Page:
Day 55: Whakapapaiti Valley Track and Mangahuia Track
Wednesday, January 3, 2024 10:12 pm
Location: National Park Village / YHA National Park (1174.7 km)

Continuing through Tongariro National Park, we made our way to the small town of National Park Village.

CareFree and I left the holiday park shortly before 8. The only hitch we (and another guest leaving at the same time) had was figuring out where to put our room key, since the office was closed and there was no key drop box. I suggested we put our keys in the “late arrivals” box, since this time, the holiday park staff are arriving later than us.

A short walk down the road brought us to a trailhead that took us west, away from the center of Tongariro National Park. We immediately went through a dark forest, and then passed briefly through a bog on a boardwalk. We had to step around a deer that was lying on the boardwalk, dead, with one of its eyes open. It was a little creepy.

Forest in Tongariro National Park
Forest in Tongariro National Park

After more trail through a forest — which wasn’t as nice as yesterday’s trail, but still very good by TA standards — the boardwalk wound through bog for a while, with views of Ruapehu in the distance.

Bog Below Ruapehu
Bog Below RuapehuA boardwalk snakes through a bog below Mount Ruapehu.

Still on boardwalk, we stopped for a break at a trail junction, and then veered off onto another trail through the bog.

Fortunately, it had been a couple of days since the last rain, so the trail was mostly dry, but the trail itself was a ditch cut through grasses, with a small lip above that was often just wide enough to walk on to keep our feet from getting wet in the standing puddles that hadn’t yet drained off.

We reached an old sign for the Hauhungatahi Wilderness, curious in that it claimed that because of the wilderness status, there were no marked tracks in the area. We immediately turned right, to the north, following the usual orange arrow markers that we’d been following for the last two months.

The bog wasn’t terrible to hike through, but it was somewhat slow, and we were glad we had good weather to do it with. When the bog ended and we entered forest, we were happy to have a change of scenery (and trail). That happiness was short-lived, though, when we nearly immediately reached the top of a cliff in the forest.

The trail took a sudden three-meter drop, down from a cliff via any of a number of heavily eroded pathways roughly about the width of a foot wide.

We were able to make our way down by hanging on to a tree, finding some (rather tenuous) footholds in the dirt, gradually lowering ourselves, and then making a controlled sliding descent for the last half meter or so.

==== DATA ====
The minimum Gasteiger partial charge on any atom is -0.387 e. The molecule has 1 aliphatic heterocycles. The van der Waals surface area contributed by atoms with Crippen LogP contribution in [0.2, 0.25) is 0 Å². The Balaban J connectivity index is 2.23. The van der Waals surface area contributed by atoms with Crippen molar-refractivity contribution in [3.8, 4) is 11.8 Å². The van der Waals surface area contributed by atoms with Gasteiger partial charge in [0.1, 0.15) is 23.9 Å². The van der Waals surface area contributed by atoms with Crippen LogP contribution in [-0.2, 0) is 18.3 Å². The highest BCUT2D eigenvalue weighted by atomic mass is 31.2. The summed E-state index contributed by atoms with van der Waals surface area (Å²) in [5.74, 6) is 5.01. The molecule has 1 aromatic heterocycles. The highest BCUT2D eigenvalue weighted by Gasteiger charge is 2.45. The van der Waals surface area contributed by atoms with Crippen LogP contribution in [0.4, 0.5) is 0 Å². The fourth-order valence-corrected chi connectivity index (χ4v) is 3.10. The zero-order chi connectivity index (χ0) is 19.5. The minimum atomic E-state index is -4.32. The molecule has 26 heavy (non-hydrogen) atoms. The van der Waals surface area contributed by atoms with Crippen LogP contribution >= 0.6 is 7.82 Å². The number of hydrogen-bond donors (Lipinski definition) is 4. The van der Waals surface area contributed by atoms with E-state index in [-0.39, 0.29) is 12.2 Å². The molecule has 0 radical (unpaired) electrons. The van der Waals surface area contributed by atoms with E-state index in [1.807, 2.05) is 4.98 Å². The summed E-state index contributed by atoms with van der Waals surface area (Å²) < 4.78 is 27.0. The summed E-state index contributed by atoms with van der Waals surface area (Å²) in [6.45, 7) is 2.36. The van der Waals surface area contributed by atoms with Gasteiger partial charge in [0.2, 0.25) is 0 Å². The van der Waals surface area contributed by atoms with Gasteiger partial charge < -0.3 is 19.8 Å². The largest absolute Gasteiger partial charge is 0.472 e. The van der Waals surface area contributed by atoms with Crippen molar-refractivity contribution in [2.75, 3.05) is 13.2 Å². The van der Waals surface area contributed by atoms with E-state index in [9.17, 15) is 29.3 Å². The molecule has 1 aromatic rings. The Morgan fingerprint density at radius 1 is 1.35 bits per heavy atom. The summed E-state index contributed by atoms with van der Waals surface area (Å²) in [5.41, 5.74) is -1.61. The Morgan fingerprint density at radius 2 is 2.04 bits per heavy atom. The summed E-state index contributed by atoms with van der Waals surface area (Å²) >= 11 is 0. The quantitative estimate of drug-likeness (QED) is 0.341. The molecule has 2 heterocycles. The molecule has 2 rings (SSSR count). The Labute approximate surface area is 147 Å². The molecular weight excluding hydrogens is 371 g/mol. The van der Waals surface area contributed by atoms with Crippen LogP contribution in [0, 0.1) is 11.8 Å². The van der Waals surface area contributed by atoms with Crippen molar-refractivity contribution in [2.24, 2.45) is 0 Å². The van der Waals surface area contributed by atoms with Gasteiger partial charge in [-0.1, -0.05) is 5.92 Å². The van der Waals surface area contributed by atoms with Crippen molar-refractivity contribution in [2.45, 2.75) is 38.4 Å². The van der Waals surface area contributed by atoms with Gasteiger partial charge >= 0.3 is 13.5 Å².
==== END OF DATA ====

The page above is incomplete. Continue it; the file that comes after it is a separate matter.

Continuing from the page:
It’s the sort of path that gets more and more eroded (and thus harder) with each hiker that passes through. It was dry for us, but going through in the rain would have been extremely challenging.

About 15 minute later, we reached a stream that was too deep to cross dry. We just charged through; swapping out of our boots would take a bit of time, and we weren’t confident we’d be able to make it through the rest of the forest without getting our feet wet or muddy. (We did. It was slow going.)

We were surprised with a few stretches of boardwalk, which helped our pace a bit, but the boardwalk wasn’t nearly enough, and had very curious omissions.

The forest canopy eventually shrunk down and stopped protecting us from the sun, but the trail tread dried out and became easier to hike.


Eventually, we reached a road, and had another hour-long road walk into National Park Village. We stopped at the Four Square at the south end of town for ice cream and soda, and checked in at the YHA hostel. Another room assignment snafu got us upgraded from a room with a queen bed to a “family” room, with a queen bed and three singles. It was more space than we needed, but it was a nice room.

At the Four Square, we noticed they had pack covers for sale, at (surprisingly) reasonable prices. At dinner, Susanna mentioned going to an outfitter further down the road, and that she saw they had pack covers. We decided to take a look, and I got a (bright yellow) pack cover to replace my lost one. The new one is much bigger, and has a draw string, so it should stay on much more snugly, and should also fit much better with my sleeping pad and crocs attached to the outside of my pack.

CareFree’s shoes continue to deteriorate faster than we would expect them to. Besides the sole rubbing off extremely quickly, both shoes have now developed cuts where the fabric attaches to the bottom of the shoe, and holes on the sides where her pinky toes are. She’s hoping to get them replaced in either Whanganui or Palmerston North (if they even survive that long), but at least the upcoming river journey will get us five days down the trail without much wear on her boots.

Not surprisingly, there were a lot of familiar hikers here: we’re all heading to the same place: a trail angel’s tomorrow, and Whakahoro on Friday, to start our canoe trip down the Whanganui River on Saturday.